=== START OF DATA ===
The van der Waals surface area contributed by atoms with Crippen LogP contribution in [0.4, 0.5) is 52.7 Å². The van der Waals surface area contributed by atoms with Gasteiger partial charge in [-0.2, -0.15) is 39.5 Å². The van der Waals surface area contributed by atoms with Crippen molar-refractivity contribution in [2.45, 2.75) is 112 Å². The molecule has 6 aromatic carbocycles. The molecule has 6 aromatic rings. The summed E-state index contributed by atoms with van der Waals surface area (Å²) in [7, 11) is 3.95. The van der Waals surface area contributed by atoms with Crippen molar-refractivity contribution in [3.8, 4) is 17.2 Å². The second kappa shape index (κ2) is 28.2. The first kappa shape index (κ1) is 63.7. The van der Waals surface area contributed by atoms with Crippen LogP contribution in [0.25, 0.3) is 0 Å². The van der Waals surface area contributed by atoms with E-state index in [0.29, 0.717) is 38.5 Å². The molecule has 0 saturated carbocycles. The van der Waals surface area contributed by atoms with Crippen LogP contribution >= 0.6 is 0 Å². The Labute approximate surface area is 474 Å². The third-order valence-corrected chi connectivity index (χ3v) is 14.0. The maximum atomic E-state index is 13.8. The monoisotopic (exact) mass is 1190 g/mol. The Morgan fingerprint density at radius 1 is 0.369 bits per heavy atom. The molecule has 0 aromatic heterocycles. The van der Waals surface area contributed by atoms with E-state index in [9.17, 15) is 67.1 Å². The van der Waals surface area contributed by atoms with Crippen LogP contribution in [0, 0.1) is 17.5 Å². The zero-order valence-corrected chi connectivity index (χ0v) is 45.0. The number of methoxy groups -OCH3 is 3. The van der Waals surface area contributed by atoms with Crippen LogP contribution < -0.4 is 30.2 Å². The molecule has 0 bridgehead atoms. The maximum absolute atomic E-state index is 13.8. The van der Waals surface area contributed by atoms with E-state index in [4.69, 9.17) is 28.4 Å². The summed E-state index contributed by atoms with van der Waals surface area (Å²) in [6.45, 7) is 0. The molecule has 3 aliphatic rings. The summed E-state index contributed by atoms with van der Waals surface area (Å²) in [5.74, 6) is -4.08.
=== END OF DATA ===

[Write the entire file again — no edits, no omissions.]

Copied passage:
The van der Waals surface area contributed by atoms with Crippen LogP contribution in [0.4, 0.5) is 52.7 Å². The van der Waals surface area contributed by atoms with Gasteiger partial charge in [-0.2, -0.15) is 39.5 Å². The van der Waals surface area contributed by atoms with Crippen molar-refractivity contribution in [2.45, 2.75) is 112 Å². The molecule has 6 aromatic carbocycles. The molecule has 6 aromatic rings. The summed E-state index contributed by atoms with van der Waals surface area (Å²) in [7, 11) is 3.95. The van der Waals surface area contributed by atoms with Crippen molar-refractivity contribution in [3.8, 4) is 17.2 Å². The second kappa shape index (κ2) is 28.2. The first kappa shape index (κ1) is 63.7. The van der Waals surface area contributed by atoms with Crippen LogP contribution in [0.25, 0.3) is 0 Å². The van der Waals surface area contributed by atoms with E-state index in [0.29, 0.717) is 38.5 Å². The molecule has 0 saturated carbocycles. The van der Waals surface area contributed by atoms with Crippen LogP contribution >= 0.6 is 0 Å². The Labute approximate surface area is 474 Å². The third-order valence-corrected chi connectivity index (χ3v) is 14.0. The maximum atomic E-state index is 13.8. The monoisotopic (exact) mass is 1190 g/mol. The Morgan fingerprint density at radius 1 is 0.369 bits per heavy atom. The molecule has 0 aromatic heterocycles. The van der Waals surface area contributed by atoms with E-state index in [9.17, 15) is 67.1 Å². The van der Waals surface area contributed by atoms with Crippen LogP contribution in [0, 0.1) is 17.5 Å². The zero-order valence-corrected chi connectivity index (χ0v) is 45.0. The number of methoxy groups -OCH3 is 3. The van der Waals surface area contributed by atoms with Crippen LogP contribution < -0.4 is 30.2 Å². The molecule has 0 bridgehead atoms. The maximum absolute atomic E-state index is 13.8. The van der Waals surface area contributed by atoms with E-state index in [4.69, 9.17) is 28.4 Å². The summed E-state index contributed by atoms with van der Waals surface area (Å²) in [6.45, 7) is 0. The molecule has 3 aliphatic rings. The summed E-state index contributed by atoms with van der Waals surface area (Å²) in [5.74, 6) is -4.08.